With the mixer on low, carefully add in half of the dry ingredients. Stream in the milk and mix until combined. Carefully add in the remaining dry ingredients and mix on medium for no more than 30 seconds after the last streaks of flour are combined.
Evenly distribute the batter between the two pans. Bake in the preheated oven for 3o to 35 minutes, or until a toothpick inserted into the center of the cakes comes out clean. Let the cakes cool on a wire rack for 10 to 20 minutes before removing the cakes from their pans.
For the Cinnamon Toast Crunch Praline:
1 cup granulated sugar
1/3 cup water
pinch cream of tartar
2 cups Cinnamon Toast Crunch cereal
1/2 teaspoon ground cinnamon
Like a baking sheet with parchment or a silicone baking mat and set aside.
Place the sugar, water, and cream of tartar in a small saucepan over high heat. Bring the mixture to a boil and continue to cook, without stirring, until the mixture turns a medium amber color. Remove the saucepan from the heat and quickly stir in the cereal and cinnamon. Tip the mixture onto the prepared pan and quickly spread it into a thin layer with a greased spatula. Allow the praline to completely cool then break into pieces.
For the Cinnamon Toast Crunch Praline Buttercream:
1 1/2 cups finely crushed praline
1/2 teaspoons cinnamon, or to taste
double batch Swiss meringue buttercream
Break the cooled praline in small enough pieces to fit in the bowl of a food processor. Grind the praline into a powder and set aside.
Mix the buttercream until silky smooth. Remove about 2 1/2 cups of buttercream and set aside.
Stir 1 cup praline and cinnamon into the remaining buttercream.
Assemble the cake:
Once the cakes are cool, carefully cut them in half horizontally with a long, serrated knife to create four, even layers. Place one layer of cake on a cake board or serving dish. Spread on 1 cup of praline buttercream. Top with the next layer of cake and repeat. Crumb coat the cake with the buttercream and chill in the refrigerator for 15 minutes.
Meanwhile, use a mesh sieve to sift any large bits out of the remaining praline. Stir the praline powder into the reserved buttercream. This buttercream will be smoother for frosting the outer layer of the cake.
Smoothly frost the chilled cake with the buttercream. Fill a piping bag fitted with a start tip with any remaining buttercream and pipe swirls around the top of the cake.
This post was sponsored by Life Made Delicious. Thoughts and words are all my own. Thank you for supporting the brands that make Style Sweet CA possible.
Tender Pear Cake filled and frosted with a caramel-like Dulce de Leche Buttercream and bits of oat crumble.
Canadian Thanksgiving was over a month ago, but that can't seem to keep my overwhelming feelings of thanks and gratitude away. As the holidays approach, the days grow darker, and the rainy weather keeps us huddled together inside, I can't help but reflect on lucky I am to be surrounded by love, family, and lots of baked goods. So when our family friend and editor-in-cheif of Risen Magazine asked if I'd share my story, I didn't hesitate to agree.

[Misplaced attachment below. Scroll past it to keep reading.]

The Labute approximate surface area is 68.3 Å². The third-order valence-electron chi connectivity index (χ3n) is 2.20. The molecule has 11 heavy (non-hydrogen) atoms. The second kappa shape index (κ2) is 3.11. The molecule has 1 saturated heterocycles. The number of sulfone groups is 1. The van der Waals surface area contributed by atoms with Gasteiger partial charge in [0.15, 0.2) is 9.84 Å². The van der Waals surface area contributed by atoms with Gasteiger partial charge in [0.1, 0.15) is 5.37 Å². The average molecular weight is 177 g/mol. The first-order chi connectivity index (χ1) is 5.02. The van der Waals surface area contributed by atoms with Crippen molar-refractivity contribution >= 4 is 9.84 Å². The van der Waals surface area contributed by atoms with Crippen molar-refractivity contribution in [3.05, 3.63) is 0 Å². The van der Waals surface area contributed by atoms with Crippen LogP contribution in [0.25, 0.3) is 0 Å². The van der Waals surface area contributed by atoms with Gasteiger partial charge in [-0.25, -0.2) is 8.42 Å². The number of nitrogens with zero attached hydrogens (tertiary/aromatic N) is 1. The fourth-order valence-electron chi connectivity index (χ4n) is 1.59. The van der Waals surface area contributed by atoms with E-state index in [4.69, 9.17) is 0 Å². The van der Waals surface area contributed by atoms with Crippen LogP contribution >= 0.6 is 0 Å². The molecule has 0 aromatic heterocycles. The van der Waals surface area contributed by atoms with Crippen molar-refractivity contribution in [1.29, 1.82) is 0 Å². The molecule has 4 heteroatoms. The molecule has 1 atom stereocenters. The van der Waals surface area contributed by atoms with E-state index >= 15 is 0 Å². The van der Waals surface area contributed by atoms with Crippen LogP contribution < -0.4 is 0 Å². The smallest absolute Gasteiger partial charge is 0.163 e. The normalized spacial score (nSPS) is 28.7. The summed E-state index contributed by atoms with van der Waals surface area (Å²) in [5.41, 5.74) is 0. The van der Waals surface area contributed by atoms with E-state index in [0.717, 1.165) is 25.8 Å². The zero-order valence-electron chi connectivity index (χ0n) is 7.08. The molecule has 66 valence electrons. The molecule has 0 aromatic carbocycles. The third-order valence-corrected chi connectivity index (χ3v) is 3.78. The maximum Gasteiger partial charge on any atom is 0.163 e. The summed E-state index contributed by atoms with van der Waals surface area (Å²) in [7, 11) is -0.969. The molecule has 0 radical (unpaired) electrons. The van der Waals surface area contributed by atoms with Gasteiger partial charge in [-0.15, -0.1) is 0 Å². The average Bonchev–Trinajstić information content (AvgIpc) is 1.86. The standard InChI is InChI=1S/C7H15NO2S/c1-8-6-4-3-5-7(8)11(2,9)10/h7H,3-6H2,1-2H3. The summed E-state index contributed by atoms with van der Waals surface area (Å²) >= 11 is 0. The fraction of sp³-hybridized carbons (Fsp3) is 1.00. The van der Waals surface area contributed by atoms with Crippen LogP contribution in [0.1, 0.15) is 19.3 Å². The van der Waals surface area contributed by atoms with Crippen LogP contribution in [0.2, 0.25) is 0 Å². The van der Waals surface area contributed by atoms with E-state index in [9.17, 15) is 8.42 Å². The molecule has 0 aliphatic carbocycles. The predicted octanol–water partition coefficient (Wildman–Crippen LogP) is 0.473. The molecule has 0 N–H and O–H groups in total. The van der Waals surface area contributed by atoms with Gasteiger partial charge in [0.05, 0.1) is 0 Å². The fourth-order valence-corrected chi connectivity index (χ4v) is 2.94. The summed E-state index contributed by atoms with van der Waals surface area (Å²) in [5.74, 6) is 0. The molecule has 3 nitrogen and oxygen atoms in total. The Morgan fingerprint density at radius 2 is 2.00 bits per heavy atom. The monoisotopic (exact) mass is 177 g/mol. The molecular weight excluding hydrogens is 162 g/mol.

In the "Expressions" section of the latest issue, you will find my full creative journey. From ballet lessons to baby bottles, I discuss my motivations for starting my own cake business to trying to do it all as a working mom to ultimately leaning on a bit of faith that these big, life-changing decisions I've made along the way were the right ones for our little family. Cake design has been my major creative outlet over the past decade, my way of expressing my fears, doubts, joys, and triumphs. Worry blocks creativity, so I've been trying my best to be more patient, a little less controlling, and to embrace the imperfections in life.
This Pear Cake is slightly adapted from my book Layered. The shredded pears nearly melt into the cake and keep it incredibly soft and tender. Adding Dulce de Leche to homemade buttercream is so luxurious. Similar to caramel, the dulce de leche adds a deeper, not-as-sweet creaminess to the frosting. Making dulce de leche from a can of sweetened condensed milk is super simple, but you may also try a store-bought variety.
For an additional layer of texture, I added an Oat Crumble in the middle. The cake is so moist and the buttercream so silky, I really feel like this cake benefits from a bit of crunch. The oat crumble recipe will certainly make more than you need, so sprinkle leftovers over yogurt or roasted fruit!
Pear Dulce de Leche Cake Recipe
For the cake:
2 ½ cup all-purpose flour
2 teaspoons baking powder
1 teaspoon ground cinnamon
½ teaspoon baking soda
½ teaspoon salt
½ teaspoon cardamom (optional)
3 medium pears, such as Bartlett
½ cup vegetable or canola oil
¼ cup granulated sugar
1 teaspoon vanilla extract
3 large eggs
½ cup buttermilk
Pre-heat oven to 350 degrees. Grease and flour two 8-inch cake pans and set aside.
Sift together the flour, baking powder, cinnamon, baking soda, salt, and cardamom (if using) and set aside. Peal the pears and shred the pears (a box grater works great here) and place in a mesh sieve (or a few paper towels) over a bowl to drain. If they are extra juicy, press down gently with a rubber spatula to release some of the excess liquid (or gently bundle them up and squeeze the paper towels). Set aside.
Using an eclectic mixer, beat together the oil and sugar until combined. Add in the vanilla and then the eggs, one at a time. Stop the mixer and scrape down the sides and bottom of the bowl.